Unit Test on Parts of Speech
Lesson 11 of 12
Objective: SWBAT pass a unit test on parts of speech.
This concludes our unit on parts of speech. Because we had covered so many lesson topics, I wanted quickly review with my students in order to refresh their memories. To just do a brief recap of what we learned, I had scholars to watch a Brainpop video on parts of speech and take the quiz. (I had students to justify their answers and show me their answers using sign language - a, b, c, d.) (Click here to watch video.) They also told me what they learned about each of the lesson topics (See attached Powerpoint resource to display list of topics.) We also completed the Unit 2 Review in the Grammar, Usage, and Mechanics (GUM) workbook by Zaner-Bloser as a whole group prior to them taking the unit test independently.
For the unit test on parts of speech, I used the parts of speech unit assessment in the Grammar, Usage, and Mechanics (G.U.M.) workbook by Zaner-Bloser. I like this assessment because it is in standardized test format. By my scholars having experience taking tests throughout the year in standardized test format, it is preparing them for our annual state assessment which is also in standardized test format. Prior to giving the test, I reviewed a few test-taking strategies with my scholars (i.e., reading the question carefully, eliminating 2 answers they know are incorrect, and underlining key words).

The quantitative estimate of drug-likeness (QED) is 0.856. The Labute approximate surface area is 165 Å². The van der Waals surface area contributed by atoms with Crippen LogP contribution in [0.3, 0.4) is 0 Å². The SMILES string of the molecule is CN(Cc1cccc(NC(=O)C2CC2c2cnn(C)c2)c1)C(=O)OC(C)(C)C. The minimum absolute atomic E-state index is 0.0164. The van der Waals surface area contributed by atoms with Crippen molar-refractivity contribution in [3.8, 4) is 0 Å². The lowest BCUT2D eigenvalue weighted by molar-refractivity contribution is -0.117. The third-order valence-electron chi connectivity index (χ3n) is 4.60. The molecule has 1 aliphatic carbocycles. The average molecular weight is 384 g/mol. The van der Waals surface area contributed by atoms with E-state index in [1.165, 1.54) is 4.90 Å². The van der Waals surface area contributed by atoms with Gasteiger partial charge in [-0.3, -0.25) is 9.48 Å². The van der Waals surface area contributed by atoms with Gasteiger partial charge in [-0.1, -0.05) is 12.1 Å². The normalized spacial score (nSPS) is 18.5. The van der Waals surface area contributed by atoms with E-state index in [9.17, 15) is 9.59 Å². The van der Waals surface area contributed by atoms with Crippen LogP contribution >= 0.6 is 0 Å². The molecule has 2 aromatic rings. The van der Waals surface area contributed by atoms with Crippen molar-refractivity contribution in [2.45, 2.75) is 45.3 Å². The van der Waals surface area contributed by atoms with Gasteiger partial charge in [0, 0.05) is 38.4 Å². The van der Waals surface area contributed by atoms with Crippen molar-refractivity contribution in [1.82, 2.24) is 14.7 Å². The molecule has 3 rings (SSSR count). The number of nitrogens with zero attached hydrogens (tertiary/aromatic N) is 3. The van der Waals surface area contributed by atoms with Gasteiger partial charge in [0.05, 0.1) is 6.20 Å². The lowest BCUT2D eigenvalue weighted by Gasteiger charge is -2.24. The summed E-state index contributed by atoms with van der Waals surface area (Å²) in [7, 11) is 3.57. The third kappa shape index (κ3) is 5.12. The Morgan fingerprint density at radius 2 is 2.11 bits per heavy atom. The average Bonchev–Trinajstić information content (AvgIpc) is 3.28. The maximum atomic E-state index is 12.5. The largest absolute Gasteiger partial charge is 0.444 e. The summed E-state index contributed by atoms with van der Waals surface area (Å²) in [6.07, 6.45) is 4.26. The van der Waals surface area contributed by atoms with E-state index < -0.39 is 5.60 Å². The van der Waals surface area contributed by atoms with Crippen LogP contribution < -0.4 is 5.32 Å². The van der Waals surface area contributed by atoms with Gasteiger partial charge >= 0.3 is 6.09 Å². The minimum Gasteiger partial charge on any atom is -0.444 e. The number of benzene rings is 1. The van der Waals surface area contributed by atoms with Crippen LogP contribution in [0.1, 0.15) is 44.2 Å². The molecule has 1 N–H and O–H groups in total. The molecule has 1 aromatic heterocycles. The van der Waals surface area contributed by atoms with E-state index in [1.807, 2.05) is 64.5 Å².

To close this unit on parts of speech, I had students do a quick write to answer the following questions: What did you learn about parts of speech? With what did you struggle? What will you do differently in the future? The initial question just allows my scholars to share what they learned overall during our unit on parts of speech. The second question of "With what did you struggle?" provides my scholars an opportunity to self-assess themselves. They know very well which lesson topics were most challenging for them. During our debrief discussion, I help them to understand why these topics were challenging. For instance, some of my students struggled with identifying prepositional phrases. This was because they struggled with identifying prepositions. What I did to reteach my students in a different way about prepositions was to write the word PRE POSITION on the whiteboard, deliberately separating it. I explained to them that a preposition is a word that is positioned before (pre) another word or phrase and directly relates to that second word. I wrote examples - She ran up the hill. The plane flew over the trees. Relate to the last question of "What will you do differently?," some of my students said they will memorize the meaning of the acronym FANBOYS to help them learn common coordinating conjunctions. Still others said they will remember that proper nouns begin with capital letters.